# R-squared Regression Analysis in R Programming

For the prediction of one variable’s value(dependent variable) through other variables (independent variables) some models are used that are called regression models. For further calculating the accuracy of this prediction another mathematical tool is used, which is R-squared Regression Analysis or the coefficient of determination. The value of R-squared is between 0 and 1. And if the coefficient of determination is 1 (or 100%) means that prediction of the dependent variable has been perfect and accurate.

R-square is a comparison of the residual sum of squares (SS_{res}) with the total sum of squares(SS_{tot}). The residual sum of squares is calculated by the summation of squares of perpendicular distance between data points and the best-fitted line.

The total sum of squares is calculated by the summation of squares of perpendicular distance between data points and the average line.

#### Formula for R-squared Regression Analysis

The formula for R-squared Regression Analysis is given as follows,

where,

: experimental values of the dependent variable

: the average/mean

: the fitted value

#### Find the Coefficient of Determination(R) in R

It is very easy to find out the Coefficient of Determination(R) in the R language. The steps to follow are:

- Make a data frame in R.
- Calculate the linear regression model and save it in a new variable.
- The so calculated new variable’s summary has a coefficient of determination or R-squared parameter that needs to be extracted.

`# Creating a data frame of exam marks` `exam <` `-` `data.frame(name ` `=` `c(` `"ravi"` `, ` `"shaily"` `, ` ` ` `"arsh"` `, ` `"monu"` `),` ` ` `math ` `=` `c(` `87` `, ` `98` `, ` `67` `, ` `90` `),` ` ` `estimated ` `=` `c(` `65` `, ` `87` `, ` `56` `, ` `100` `))` ` ` `# Printing data frame` `exam` ` ` `# Calculating the linear regression model` `model ` `=` `lm(math~estimated, data ` `=` `exam)` ` ` `# Extracting R-squared parameter from summary` `summary(model)$r.squared` |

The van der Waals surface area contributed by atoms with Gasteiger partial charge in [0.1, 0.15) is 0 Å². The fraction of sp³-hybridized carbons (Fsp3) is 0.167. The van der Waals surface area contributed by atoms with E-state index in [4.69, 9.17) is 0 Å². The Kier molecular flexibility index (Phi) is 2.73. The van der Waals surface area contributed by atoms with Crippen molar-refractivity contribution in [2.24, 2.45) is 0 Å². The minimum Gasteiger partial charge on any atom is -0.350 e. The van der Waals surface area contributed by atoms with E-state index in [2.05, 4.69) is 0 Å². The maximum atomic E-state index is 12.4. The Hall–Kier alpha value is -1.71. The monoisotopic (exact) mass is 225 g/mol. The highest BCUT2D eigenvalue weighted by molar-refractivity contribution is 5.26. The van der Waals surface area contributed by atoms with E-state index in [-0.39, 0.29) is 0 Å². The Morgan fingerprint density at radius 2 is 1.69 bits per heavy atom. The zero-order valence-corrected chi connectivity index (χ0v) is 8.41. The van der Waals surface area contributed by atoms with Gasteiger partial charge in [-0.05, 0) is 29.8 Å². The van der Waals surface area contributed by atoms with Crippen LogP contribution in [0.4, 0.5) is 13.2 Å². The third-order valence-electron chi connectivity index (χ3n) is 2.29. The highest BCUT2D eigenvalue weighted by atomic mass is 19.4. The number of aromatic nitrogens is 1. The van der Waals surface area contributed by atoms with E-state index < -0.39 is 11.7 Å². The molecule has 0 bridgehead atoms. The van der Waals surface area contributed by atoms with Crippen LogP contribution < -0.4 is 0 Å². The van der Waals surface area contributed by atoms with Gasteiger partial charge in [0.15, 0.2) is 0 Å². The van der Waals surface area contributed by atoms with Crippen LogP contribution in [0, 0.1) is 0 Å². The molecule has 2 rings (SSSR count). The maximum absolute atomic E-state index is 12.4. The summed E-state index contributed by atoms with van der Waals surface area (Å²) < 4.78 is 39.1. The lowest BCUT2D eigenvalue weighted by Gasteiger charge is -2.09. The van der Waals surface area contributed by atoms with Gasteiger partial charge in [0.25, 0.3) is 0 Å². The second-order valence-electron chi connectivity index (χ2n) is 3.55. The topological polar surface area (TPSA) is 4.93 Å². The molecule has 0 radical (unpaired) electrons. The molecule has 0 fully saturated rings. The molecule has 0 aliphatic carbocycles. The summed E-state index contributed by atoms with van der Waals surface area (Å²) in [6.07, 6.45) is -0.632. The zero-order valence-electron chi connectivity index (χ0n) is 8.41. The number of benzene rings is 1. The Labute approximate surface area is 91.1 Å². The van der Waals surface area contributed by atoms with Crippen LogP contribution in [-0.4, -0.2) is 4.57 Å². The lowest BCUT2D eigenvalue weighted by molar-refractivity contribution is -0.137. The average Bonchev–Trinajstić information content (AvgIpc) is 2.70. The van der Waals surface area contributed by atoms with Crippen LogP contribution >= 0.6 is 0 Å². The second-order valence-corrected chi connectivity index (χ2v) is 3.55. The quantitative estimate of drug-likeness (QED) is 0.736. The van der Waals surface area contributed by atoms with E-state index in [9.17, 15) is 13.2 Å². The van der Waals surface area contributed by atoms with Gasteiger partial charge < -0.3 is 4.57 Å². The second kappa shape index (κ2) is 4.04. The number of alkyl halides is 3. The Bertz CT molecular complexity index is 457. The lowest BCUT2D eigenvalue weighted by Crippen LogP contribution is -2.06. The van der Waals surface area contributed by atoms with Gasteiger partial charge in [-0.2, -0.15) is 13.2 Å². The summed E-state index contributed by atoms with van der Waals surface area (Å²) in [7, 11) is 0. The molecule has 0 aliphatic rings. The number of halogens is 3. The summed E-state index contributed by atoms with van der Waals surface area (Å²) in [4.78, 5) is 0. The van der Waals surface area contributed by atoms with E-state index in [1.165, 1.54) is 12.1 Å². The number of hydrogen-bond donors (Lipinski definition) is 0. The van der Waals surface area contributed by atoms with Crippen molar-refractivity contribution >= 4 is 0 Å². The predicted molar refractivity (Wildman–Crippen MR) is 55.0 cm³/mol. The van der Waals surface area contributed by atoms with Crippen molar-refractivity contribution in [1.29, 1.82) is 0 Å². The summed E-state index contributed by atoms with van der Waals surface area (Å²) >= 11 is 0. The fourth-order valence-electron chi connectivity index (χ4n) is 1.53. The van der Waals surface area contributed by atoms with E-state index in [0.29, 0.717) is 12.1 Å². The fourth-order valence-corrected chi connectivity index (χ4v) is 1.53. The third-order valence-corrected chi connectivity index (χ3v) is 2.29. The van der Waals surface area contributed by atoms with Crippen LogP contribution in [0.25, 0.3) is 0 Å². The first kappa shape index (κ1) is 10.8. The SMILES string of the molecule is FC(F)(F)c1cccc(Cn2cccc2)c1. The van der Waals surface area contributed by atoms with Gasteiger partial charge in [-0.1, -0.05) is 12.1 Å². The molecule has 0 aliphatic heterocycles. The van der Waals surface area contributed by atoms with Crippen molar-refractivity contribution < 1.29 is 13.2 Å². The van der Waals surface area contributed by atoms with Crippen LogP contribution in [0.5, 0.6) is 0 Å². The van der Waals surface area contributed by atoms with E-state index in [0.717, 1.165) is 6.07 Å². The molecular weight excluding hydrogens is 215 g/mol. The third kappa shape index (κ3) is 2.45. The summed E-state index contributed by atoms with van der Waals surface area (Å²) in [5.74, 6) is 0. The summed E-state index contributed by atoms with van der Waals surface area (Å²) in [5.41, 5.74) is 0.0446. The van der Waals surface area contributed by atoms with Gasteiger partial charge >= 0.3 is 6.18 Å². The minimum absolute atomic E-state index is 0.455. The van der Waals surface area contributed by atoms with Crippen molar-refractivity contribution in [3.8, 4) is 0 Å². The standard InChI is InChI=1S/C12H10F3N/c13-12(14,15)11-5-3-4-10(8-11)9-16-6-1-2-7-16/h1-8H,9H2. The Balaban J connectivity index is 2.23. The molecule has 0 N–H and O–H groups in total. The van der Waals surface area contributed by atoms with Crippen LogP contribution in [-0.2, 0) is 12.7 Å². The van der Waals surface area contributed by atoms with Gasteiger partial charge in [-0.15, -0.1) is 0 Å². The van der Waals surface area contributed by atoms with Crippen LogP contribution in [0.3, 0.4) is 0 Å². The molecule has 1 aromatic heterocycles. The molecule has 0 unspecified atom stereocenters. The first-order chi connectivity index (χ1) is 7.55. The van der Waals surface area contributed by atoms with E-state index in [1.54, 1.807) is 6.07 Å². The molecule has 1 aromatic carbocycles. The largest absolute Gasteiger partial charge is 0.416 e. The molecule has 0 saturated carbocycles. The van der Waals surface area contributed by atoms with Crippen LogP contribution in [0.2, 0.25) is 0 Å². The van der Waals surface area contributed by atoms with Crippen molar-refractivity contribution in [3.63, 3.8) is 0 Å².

**Output:**

name math estimated 1 ravi 87 65 2 shaily 98 87 3 arsh 67 56 4 monu 90 100 [1] 0.5672797

Note:If the prediction is accurate the R-squared Regression value generated is 1.

`# Creating a data frame of exam marks` `exam <` `-` `data.frame(name ` `=` `c(` `"ravi"` `, ` `"shaily"` `,` ` ` `"arsh"` `, ` `"monu"` `), ` ` ` `math ` `=` `c(` `87` `, ` `98` `, ` `67` `, ` `90` `),` ` ` `estimated ` `=` `c(` `87` `, ` `98` `, ` `67` `, ` `90` `))` ` ` `# Printing data frame` `exam` ` ` `# Calculating the linear regression model` `model ` `=` `lm(math~estimated, data ` `=` `exam)` ` ` `# Extracting R-squared parameter from summary` `summary(model)$r.squared` |

**Output:**

name math estimated 1 ravi 87 87 2 shaily 98 98 3 arsh 67 67 4 monu 90 90 [1] 1

#### Limitation of Using R-square Method

- The value of r-square always increases or remains the same as new variables are added to the model, without detecting the significance of this newly added variable (i.e value of r-square never decreases on the addition of new attributes to the model). As a result, non-significant attributes can also be added to the model with an increase in r-square value.
- This is because SS
_{tot}is always constant and the regression model tries to decrease the value of SS_{res}by finding some correlation with this new attribute and hence the overall value of r-square increases, which can lead to a poor regression model.